While working in these roles will naturally align with the ISC2 requirement of security work experience, it's not the only type of experience that can qualify you. It’s important to note that ISC2focuses on the nature of your work, not your job title. Thus, any work involving securing information systems can qualify as security work experience.
For instance, roles like network administrator or IT manager may not have "security" in their job titles, but they involve securing an organization's information systems. These roles include tasks like implementing secure network protocols, managing access controls, and conducting risk assessments, all of which can still count as valid work experience for the CISSP.
When preparing your resume for the CISSP certification, take a good look at the eight domains and their subdomains. If your work experience includes tasks that align with these domains, ensure to highlight them in your resume.
If some of your responsibilities fall under two or more of the eight domains, this counts as relevant experience toward the CISSP certification, even if your job title isn’t explicitly security-focused.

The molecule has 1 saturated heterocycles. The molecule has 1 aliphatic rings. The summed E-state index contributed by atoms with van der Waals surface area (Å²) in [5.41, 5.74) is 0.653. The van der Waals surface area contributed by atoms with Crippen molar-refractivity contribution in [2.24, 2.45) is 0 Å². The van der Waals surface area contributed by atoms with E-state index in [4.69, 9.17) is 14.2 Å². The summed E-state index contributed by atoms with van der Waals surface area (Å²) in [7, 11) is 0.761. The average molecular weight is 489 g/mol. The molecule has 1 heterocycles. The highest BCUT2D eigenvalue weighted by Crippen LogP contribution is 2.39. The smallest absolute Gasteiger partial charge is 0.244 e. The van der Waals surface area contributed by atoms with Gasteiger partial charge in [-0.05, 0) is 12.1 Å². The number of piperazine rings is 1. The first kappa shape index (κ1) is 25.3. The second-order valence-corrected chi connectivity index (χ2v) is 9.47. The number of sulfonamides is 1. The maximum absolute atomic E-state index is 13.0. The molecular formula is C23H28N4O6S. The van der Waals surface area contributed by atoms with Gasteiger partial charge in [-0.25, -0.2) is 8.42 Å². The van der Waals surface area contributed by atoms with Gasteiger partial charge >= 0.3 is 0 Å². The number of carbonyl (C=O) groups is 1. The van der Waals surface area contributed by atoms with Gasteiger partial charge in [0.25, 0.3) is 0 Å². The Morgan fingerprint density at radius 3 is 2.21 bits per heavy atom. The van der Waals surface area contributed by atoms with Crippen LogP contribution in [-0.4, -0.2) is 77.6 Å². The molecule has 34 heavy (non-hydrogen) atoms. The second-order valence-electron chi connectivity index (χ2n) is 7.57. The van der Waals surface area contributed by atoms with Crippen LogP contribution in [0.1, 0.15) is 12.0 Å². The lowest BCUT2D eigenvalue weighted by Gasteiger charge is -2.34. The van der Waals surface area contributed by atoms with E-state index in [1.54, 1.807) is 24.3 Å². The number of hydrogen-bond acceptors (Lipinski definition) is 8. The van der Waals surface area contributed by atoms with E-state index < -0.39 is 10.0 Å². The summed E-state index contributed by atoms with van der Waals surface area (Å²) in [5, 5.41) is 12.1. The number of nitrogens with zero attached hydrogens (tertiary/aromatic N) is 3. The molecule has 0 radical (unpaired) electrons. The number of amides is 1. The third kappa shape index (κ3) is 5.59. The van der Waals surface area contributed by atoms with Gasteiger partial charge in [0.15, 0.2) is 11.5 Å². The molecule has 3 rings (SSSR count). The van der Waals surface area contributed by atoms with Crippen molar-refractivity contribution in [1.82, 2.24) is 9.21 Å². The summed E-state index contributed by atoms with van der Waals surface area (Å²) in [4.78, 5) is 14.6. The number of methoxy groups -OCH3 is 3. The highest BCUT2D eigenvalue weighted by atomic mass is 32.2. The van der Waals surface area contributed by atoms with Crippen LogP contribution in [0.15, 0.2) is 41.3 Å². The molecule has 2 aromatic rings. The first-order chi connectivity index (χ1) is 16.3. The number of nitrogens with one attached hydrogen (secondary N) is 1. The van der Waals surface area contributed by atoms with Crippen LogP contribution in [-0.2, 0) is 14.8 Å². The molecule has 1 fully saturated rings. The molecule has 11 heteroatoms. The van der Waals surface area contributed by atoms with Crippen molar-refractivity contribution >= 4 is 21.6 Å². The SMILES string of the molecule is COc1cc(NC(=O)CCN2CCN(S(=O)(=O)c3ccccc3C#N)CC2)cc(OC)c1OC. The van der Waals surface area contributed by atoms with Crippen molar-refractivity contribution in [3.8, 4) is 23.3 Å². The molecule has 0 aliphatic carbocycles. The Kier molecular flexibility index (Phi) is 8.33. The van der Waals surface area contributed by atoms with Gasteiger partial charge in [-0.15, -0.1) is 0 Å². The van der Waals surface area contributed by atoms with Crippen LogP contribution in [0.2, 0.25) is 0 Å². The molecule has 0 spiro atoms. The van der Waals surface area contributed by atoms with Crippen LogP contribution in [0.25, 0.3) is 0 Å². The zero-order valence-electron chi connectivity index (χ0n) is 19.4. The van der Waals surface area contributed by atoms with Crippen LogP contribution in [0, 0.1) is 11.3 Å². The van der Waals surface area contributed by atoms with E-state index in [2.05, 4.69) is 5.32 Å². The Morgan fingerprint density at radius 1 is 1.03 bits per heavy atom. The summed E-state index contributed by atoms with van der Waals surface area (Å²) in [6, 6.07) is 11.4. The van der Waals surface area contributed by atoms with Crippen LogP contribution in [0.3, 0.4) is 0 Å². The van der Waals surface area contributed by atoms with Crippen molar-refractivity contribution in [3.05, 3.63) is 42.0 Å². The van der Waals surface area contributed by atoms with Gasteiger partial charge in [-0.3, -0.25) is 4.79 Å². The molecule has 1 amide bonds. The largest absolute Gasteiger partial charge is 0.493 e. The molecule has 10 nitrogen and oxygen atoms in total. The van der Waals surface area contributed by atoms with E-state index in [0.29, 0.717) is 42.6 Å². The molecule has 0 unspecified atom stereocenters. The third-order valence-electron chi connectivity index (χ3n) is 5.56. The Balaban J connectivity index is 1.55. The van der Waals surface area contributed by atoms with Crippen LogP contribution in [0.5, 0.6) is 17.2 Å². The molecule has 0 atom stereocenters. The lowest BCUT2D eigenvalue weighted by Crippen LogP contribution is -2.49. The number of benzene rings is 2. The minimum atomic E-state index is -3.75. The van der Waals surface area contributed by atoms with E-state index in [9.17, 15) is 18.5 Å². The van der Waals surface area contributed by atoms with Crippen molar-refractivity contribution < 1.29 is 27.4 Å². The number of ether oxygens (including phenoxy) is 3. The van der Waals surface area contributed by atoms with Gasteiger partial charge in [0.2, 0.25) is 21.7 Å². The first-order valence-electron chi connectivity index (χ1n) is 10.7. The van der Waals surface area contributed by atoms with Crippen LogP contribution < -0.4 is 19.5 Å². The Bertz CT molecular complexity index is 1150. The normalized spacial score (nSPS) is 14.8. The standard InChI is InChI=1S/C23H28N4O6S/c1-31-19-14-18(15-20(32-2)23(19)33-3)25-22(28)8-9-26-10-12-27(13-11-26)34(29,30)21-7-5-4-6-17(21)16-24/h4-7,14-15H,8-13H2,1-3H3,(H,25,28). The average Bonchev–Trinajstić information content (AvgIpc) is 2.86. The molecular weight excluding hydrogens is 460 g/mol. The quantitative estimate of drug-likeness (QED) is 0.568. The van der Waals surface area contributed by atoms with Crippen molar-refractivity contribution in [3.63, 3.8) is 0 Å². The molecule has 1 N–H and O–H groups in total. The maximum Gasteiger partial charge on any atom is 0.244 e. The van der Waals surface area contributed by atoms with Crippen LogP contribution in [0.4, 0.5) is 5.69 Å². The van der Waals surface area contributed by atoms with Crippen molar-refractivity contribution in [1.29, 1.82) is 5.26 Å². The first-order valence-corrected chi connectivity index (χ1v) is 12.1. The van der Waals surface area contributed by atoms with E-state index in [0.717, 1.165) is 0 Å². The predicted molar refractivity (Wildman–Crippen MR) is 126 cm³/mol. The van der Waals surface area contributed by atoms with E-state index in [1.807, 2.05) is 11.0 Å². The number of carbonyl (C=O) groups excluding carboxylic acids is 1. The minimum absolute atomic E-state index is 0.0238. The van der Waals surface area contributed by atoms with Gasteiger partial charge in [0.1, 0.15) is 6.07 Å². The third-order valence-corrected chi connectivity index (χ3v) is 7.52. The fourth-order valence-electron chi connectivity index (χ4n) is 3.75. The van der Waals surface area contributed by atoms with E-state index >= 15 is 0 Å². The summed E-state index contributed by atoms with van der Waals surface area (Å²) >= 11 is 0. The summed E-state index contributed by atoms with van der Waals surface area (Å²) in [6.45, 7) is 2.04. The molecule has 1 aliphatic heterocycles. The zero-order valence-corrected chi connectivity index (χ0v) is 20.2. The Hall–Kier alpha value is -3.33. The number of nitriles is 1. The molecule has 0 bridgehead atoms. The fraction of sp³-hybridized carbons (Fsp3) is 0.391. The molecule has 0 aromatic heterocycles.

How does ISC2 calculate your years of professional experience?
Both full-time and part-time roles count towards work experience, but they are calculated differently.
- Full-time work experience: Your work experience is accrued monthly. You need to have worked at least 35 hours for four weeks to earn one month of work experience.
- Part-time work experience: Your part-time experience should range from 20 hours to 34 hours per week. A total of 1040 hours of part-time work translates into six months of full-time experience, and 2080 hours of part-time work equates to 12 months of full-time experience.
Paid and unpaid internships can also have merit in your CISSP journey. As long as your tasks are connected to one of the domains, they can qualify as relevant work experience. Your internship experience is calculated in the same manner as your full-time or part-time work experience.